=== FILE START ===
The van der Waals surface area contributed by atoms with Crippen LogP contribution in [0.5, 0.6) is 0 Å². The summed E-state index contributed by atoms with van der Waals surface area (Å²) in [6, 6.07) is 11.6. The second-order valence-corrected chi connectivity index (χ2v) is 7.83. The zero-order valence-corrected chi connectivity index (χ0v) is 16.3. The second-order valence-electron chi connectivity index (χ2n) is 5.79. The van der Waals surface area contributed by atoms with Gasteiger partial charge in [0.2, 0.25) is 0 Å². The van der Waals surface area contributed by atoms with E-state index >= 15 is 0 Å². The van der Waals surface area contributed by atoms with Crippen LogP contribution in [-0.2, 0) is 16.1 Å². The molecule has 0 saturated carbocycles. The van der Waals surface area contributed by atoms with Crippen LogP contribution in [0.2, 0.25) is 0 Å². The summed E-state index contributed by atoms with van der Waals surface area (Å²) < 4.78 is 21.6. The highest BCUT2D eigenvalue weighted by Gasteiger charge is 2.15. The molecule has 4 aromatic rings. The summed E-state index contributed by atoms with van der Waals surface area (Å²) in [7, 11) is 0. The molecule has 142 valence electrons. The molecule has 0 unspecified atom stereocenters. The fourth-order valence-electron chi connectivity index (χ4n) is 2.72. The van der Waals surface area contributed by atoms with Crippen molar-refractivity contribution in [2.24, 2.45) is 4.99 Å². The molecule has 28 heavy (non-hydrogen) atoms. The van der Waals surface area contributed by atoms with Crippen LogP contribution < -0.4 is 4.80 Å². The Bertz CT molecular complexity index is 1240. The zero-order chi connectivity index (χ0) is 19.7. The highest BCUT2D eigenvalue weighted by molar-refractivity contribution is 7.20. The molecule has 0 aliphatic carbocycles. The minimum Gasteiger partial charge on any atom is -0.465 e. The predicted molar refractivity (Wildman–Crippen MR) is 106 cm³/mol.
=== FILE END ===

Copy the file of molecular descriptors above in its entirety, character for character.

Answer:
The van der Waals surface area contributed by atoms with Crippen LogP contribution in [0.5, 0.6) is 0 Å². The summed E-state index contributed by atoms with van der Waals surface area (Å²) in [6, 6.07) is 11.6. The second-order valence-corrected chi connectivity index (χ2v) is 7.83. The zero-order valence-corrected chi connectivity index (χ0v) is 16.3. The second-order valence-electron chi connectivity index (χ2n) is 5.79. The van der Waals surface area contributed by atoms with Gasteiger partial charge in [0.2, 0.25) is 0 Å². The van der Waals surface area contributed by atoms with E-state index >= 15 is 0 Å². The van der Waals surface area contributed by atoms with Crippen LogP contribution in [-0.2, 0) is 16.1 Å². The molecule has 0 saturated carbocycles. The van der Waals surface area contributed by atoms with Crippen LogP contribution in [0.2, 0.25) is 0 Å². The summed E-state index contributed by atoms with van der Waals surface area (Å²) < 4.78 is 21.6. The highest BCUT2D eigenvalue weighted by Gasteiger charge is 2.15. The molecule has 4 aromatic rings. The summed E-state index contributed by atoms with van der Waals surface area (Å²) in [7, 11) is 0. The molecule has 142 valence electrons. The molecule has 0 unspecified atom stereocenters. The fourth-order valence-electron chi connectivity index (χ4n) is 2.72. The van der Waals surface area contributed by atoms with Crippen molar-refractivity contribution in [2.24, 2.45) is 4.99 Å². The molecule has 28 heavy (non-hydrogen) atoms. The van der Waals surface area contributed by atoms with Crippen LogP contribution < -0.4 is 4.80 Å². The Bertz CT molecular complexity index is 1240. The zero-order chi connectivity index (χ0) is 19.7. The highest BCUT2D eigenvalue weighted by molar-refractivity contribution is 7.20. The molecule has 0 aliphatic carbocycles. The minimum Gasteiger partial charge on any atom is -0.465 e. The predicted molar refractivity (Wildman–Crippen MR) is 106 cm³/mol.